Data from: Genetic signals of artificial and natural dispersal linked to colonization of South America by non-native Chinook salmon (Oncorhynchus tshawytscha)

Daniel Gomez-Uchida, Diego Cañas-Rojas, Carla M. Riva-Rossi, Javier E. Ciancio, Miguel A. Pascual, Billy Ernst, Eduardo Aedo, Selim S. Musleh, Francisca Valenzuela-Aguayo, Thomas P. Quinn, James E. Seeb & Lisa W. Seeb
Genetics data have provided unprecedented insights into evolutionary aspects of colonization by non-native populations. Yet, our understanding of how artificial (human-mediated) and natural dispersal pathways of non-native individuals influence genetic metrics, evolution of genetic structure, and admixture remains elusive. We capitalize on the widespread colonization of Chinook salmon Oncorhynchus tshawytscha in South America, mediated by both dispersal pathways, to address these issues using data from a panel of polymorphic SNPs. First, genetic diversity and the...

Data from: Hybridization could be a common phenomenon within the highly diverse lizard genus Liolaemus

Melisa Olave, Luciano J. Avila, , Mariana Morando & Jack W. Sites
Hybridization is likely to occur more often between closely related taxa that have had insufficient time to diverge to the point of reproductive incompatibility; hybridization between deeply divergent lineages is rare. In squamate reptiles, hybridization has been proposed as a possible explanation for the extensive paraphyly observed in mitochondrial gene trees in several species complexes of the South American lizard genus Liolaemus. One of the best-documented cases is within the L. boulengeri and L. rothi...

Data from: The taxonomic utility of micromorphology in Lepidaploa (Vernonieae: Asteraceae)

Danilo Marques, María Betiana Angulo, Jimi Naoki Nakajima & Massimiliano Dematteis
Lepidaploa belongs to tribe Vernonieae, one of the most complex tribes of Asteraceae, and relationships among Lepidaploa and related genera are poorly understood. Microcharacters may be of taxonomic value and used in the identification of different taxonomic categories. [DM1]The morphology of phyllaries, florets and cypselae was analysed in detail for the first time in 23 species of Lepidaploa to evaluate the reliability of microcharacters as taxonomic markers. The results were also discussed in relation to...

Data from: Land use intensity indirectly affects ecosystem services mainly through plant functional identity in a temperate forest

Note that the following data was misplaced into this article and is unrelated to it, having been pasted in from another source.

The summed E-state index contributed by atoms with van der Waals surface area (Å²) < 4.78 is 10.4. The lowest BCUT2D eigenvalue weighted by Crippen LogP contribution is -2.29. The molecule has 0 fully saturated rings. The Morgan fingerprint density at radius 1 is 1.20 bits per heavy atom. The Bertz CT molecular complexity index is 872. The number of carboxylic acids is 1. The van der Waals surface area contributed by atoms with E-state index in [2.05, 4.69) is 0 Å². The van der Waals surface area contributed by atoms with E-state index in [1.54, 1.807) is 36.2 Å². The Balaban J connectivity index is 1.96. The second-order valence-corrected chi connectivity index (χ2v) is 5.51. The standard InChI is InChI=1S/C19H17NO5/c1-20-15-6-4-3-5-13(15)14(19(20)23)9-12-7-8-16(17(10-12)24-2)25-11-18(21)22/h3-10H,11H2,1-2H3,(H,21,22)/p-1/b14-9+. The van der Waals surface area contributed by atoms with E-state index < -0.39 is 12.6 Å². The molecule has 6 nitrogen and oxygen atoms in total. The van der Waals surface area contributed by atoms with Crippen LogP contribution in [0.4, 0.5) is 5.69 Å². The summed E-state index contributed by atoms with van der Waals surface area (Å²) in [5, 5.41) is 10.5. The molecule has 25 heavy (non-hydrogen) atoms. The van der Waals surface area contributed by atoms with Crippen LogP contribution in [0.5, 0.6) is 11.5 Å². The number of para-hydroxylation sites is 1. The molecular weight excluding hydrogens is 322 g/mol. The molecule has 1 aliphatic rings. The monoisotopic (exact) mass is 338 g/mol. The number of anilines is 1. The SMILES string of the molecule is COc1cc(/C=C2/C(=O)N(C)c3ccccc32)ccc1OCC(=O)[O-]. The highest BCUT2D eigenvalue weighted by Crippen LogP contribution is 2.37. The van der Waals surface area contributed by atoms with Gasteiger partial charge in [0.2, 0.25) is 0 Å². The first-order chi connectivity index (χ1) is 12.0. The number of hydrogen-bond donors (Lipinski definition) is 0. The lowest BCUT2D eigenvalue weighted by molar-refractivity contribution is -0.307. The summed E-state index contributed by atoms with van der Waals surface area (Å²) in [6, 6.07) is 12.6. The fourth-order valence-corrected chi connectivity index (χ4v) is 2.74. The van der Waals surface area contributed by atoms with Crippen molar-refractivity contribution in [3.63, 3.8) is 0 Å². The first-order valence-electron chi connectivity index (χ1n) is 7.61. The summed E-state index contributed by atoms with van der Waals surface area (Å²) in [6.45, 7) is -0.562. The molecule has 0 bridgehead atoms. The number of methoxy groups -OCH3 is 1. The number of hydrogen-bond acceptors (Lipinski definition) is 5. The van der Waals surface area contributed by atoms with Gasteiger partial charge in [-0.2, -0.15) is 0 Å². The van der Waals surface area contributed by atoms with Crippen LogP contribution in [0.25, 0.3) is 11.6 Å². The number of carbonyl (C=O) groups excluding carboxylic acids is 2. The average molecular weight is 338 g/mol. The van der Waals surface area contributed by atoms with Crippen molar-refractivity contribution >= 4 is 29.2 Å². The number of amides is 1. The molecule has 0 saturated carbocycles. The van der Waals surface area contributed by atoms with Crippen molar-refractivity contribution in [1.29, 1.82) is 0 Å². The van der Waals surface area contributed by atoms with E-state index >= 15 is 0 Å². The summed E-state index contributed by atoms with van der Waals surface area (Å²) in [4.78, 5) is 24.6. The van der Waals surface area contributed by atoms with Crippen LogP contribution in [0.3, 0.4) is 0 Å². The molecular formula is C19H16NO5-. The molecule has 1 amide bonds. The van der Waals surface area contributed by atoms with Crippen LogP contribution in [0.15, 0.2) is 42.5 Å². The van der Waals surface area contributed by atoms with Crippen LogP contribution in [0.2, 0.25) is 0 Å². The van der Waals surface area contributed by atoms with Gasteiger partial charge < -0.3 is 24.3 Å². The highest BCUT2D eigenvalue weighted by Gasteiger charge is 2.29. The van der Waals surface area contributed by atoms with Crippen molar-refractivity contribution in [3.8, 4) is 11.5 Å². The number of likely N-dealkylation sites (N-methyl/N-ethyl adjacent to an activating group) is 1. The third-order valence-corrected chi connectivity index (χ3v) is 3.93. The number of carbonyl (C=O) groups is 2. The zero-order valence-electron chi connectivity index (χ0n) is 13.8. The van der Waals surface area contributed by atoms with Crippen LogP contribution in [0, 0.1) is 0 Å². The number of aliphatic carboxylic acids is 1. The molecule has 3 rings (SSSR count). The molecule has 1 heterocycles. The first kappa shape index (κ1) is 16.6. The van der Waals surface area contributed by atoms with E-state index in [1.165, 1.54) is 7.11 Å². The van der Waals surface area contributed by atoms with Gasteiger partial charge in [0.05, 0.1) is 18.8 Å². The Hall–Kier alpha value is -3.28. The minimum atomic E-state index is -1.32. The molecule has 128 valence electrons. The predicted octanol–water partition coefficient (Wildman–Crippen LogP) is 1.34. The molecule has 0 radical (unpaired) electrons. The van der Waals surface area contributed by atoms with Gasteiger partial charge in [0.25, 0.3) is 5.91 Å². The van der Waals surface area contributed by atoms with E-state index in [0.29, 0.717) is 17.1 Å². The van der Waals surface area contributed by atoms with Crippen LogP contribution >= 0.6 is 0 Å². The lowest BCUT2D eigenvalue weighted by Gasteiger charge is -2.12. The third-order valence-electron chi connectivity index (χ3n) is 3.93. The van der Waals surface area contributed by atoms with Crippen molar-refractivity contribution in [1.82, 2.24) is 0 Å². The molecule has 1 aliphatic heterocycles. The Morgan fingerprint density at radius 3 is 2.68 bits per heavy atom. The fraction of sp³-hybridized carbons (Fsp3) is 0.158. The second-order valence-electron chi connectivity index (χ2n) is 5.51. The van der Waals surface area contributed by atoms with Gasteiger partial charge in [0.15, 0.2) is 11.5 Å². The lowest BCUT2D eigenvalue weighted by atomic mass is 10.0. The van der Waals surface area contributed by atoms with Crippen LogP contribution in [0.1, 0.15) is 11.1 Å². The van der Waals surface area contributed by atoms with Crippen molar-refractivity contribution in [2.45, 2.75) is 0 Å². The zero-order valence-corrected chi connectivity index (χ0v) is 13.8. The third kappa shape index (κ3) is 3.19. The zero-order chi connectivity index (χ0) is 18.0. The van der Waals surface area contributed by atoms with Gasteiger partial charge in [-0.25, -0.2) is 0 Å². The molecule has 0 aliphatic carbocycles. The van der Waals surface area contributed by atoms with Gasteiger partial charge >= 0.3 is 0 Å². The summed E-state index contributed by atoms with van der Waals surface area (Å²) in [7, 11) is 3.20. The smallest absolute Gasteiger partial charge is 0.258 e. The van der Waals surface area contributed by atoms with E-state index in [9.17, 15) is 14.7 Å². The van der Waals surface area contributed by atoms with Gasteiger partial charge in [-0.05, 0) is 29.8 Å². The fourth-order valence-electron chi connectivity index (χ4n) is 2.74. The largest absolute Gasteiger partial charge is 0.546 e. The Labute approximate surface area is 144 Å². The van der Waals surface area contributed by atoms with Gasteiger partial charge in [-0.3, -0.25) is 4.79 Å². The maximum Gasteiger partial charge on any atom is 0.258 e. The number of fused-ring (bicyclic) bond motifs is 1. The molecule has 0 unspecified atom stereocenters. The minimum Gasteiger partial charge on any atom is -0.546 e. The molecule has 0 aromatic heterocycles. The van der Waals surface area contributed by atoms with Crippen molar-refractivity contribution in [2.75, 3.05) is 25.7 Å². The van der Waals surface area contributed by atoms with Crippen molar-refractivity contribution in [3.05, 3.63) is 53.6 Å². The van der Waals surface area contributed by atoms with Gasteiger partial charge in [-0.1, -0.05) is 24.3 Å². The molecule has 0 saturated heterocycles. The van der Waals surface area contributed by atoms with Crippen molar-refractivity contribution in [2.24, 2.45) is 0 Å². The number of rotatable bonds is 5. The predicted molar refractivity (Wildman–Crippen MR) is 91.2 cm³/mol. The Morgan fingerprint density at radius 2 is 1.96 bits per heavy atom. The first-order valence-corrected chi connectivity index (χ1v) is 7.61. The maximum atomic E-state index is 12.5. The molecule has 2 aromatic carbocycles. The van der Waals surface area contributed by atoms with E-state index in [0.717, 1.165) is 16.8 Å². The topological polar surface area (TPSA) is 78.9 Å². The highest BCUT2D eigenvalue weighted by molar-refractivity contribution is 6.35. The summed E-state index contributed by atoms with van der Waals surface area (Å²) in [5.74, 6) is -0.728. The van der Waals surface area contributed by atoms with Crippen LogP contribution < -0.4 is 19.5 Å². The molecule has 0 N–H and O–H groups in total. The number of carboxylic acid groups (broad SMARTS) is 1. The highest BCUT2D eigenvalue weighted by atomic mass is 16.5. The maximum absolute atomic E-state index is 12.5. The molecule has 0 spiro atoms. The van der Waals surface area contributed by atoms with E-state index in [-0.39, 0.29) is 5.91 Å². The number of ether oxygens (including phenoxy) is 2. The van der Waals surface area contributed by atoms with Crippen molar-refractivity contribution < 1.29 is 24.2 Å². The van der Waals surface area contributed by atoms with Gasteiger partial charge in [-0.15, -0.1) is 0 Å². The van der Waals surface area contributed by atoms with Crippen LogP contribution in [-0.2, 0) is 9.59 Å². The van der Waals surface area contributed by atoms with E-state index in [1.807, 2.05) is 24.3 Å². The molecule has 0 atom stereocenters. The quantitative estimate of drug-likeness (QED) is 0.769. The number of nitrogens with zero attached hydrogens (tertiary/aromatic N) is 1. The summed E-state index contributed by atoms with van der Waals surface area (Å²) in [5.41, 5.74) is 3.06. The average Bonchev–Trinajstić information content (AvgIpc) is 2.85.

Verónica Chillo, Diego P. Vázquez, Mariano M. Amoroso & Elena M. Bennett
1.Land-use change is known to affect biodiversity, and there is increasing concern regarding how these changes may impact the provision of ecosystem services. Although functional composition (diversity and identity) could influence ecosystem properties and services at the community level, there is little quantitative understanding of these relationships in the field. Here, we evaluate the direct and indirect effects (through ecosystem properties) of biodiversity on the provision of multiple ecosystem services in native mixed forest in...

Data from: A new Palaeocene crocodylian from southern Argentina sheds light on the early history of caimanines

Paula Bona, Martín D. Ezcurra, Francisco Barrios & María V. Fernandez Blanco
Caimanines are crocodylians currently restricted to South and Central America and the oldest members are from lower Palaeocene localities of the Salamanca Formation (Chubut Province, Argentina). We report here a new caimanine from this same unit represented by a skull roof and partial braincase. Its phylogenetic relationships were explored in a cladistic analysis using standard characters and a morphogeometric two-dimensional configuration of the skull roof. The phylogenetic results were used for an event-based supermodel quantitative...

Data from: Revisiting protein aggregation as pathogenic in sporadic Parkinson’s and Alzheimer’s diseases

Alberto J. Espay, Joaquin A. Vizcarra, Luca Marsili, Anthony E. Lang, David K. Simon, Aristide Merola, Keith A. Josephs, Alfonso Fasano, Francesca Morgante, Rodolfo Savica, J. Timothy Greenamyre, Franca Cambi, Tritia R. Yamasaki, Caroline M. Tanner, Ziv Gan-Or, Irene Litvan, Ignacio F. Mata, Cyrus P. Zabetian, Patrik Brundin, Hubert H. Fernandez, David G. Standaert, Marcelo A. Kauffman, Michael A. Schwarzschild, S. Pablo Sardi, Todd Sherer … & James B. Leverenz